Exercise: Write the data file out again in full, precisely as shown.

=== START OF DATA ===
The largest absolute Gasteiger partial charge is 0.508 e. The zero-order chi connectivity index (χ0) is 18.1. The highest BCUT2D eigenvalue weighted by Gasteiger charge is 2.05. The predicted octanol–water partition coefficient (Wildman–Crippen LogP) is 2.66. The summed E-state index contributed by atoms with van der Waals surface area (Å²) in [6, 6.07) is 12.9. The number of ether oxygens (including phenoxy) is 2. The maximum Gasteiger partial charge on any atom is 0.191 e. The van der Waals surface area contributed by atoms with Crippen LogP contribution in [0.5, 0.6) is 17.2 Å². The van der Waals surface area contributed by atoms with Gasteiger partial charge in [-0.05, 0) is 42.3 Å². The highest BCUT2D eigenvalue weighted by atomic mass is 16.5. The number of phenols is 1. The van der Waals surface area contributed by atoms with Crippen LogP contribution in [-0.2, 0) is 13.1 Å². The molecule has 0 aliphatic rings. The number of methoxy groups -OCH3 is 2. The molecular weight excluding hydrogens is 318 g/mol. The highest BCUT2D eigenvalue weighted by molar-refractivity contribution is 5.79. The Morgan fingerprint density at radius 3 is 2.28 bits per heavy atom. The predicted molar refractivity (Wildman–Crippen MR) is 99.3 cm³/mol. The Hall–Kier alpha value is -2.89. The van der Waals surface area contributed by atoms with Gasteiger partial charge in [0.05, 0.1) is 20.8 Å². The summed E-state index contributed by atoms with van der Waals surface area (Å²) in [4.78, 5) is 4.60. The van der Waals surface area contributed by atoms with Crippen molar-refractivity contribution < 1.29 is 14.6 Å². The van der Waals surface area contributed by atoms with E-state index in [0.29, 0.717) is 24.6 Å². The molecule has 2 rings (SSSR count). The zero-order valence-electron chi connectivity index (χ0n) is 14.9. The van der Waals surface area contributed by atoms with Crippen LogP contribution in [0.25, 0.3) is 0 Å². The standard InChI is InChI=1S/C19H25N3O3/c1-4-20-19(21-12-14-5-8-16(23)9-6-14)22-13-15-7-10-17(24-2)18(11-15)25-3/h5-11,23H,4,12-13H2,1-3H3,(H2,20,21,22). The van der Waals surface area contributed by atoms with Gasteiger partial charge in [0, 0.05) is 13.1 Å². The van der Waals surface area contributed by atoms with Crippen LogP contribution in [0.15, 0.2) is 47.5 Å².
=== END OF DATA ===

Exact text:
The largest absolute Gasteiger partial charge is 0.508 e. The zero-order chi connectivity index (χ0) is 18.1. The highest BCUT2D eigenvalue weighted by Gasteiger charge is 2.05. The predicted octanol–water partition coefficient (Wildman–Crippen LogP) is 2.66. The summed E-state index contributed by atoms with van der Waals surface area (Å²) in [6, 6.07) is 12.9. The number of ether oxygens (including phenoxy) is 2. The maximum Gasteiger partial charge on any atom is 0.191 e. The van der Waals surface area contributed by atoms with Crippen LogP contribution in [0.5, 0.6) is 17.2 Å². The van der Waals surface area contributed by atoms with Gasteiger partial charge in [-0.05, 0) is 42.3 Å². The highest BCUT2D eigenvalue weighted by atomic mass is 16.5. The number of phenols is 1. The van der Waals surface area contributed by atoms with Crippen LogP contribution in [-0.2, 0) is 13.1 Å². The molecule has 0 aliphatic rings. The number of methoxy groups -OCH3 is 2. The molecular weight excluding hydrogens is 318 g/mol. The highest BCUT2D eigenvalue weighted by molar-refractivity contribution is 5.79. The Morgan fingerprint density at radius 3 is 2.28 bits per heavy atom. The predicted molar refractivity (Wildman–Crippen MR) is 99.3 cm³/mol. The Hall–Kier alpha value is -2.89. The van der Waals surface area contributed by atoms with Gasteiger partial charge in [0.05, 0.1) is 20.8 Å². The summed E-state index contributed by atoms with van der Waals surface area (Å²) in [4.78, 5) is 4.60. The van der Waals surface area contributed by atoms with Crippen molar-refractivity contribution < 1.29 is 14.6 Å². The van der Waals surface area contributed by atoms with E-state index in [0.29, 0.717) is 24.6 Å². The molecule has 2 rings (SSSR count). The zero-order valence-electron chi connectivity index (χ0n) is 14.9. The van der Waals surface area contributed by atoms with Crippen LogP contribution in [0.25, 0.3) is 0 Å². The standard InChI is InChI=1S/C19H25N3O3/c1-4-20-19(21-12-14-5-8-16(23)9-6-14)22-13-15-7-10-17(24-2)18(11-15)25-3/h5-11,23H,4,12-13H2,1-3H3,(H2,20,21,22). The van der Waals surface area contributed by atoms with Gasteiger partial charge in [0, 0.05) is 13.1 Å². The van der Waals surface area contributed by atoms with Crippen LogP contribution in [0.15, 0.2) is 47.5 Å².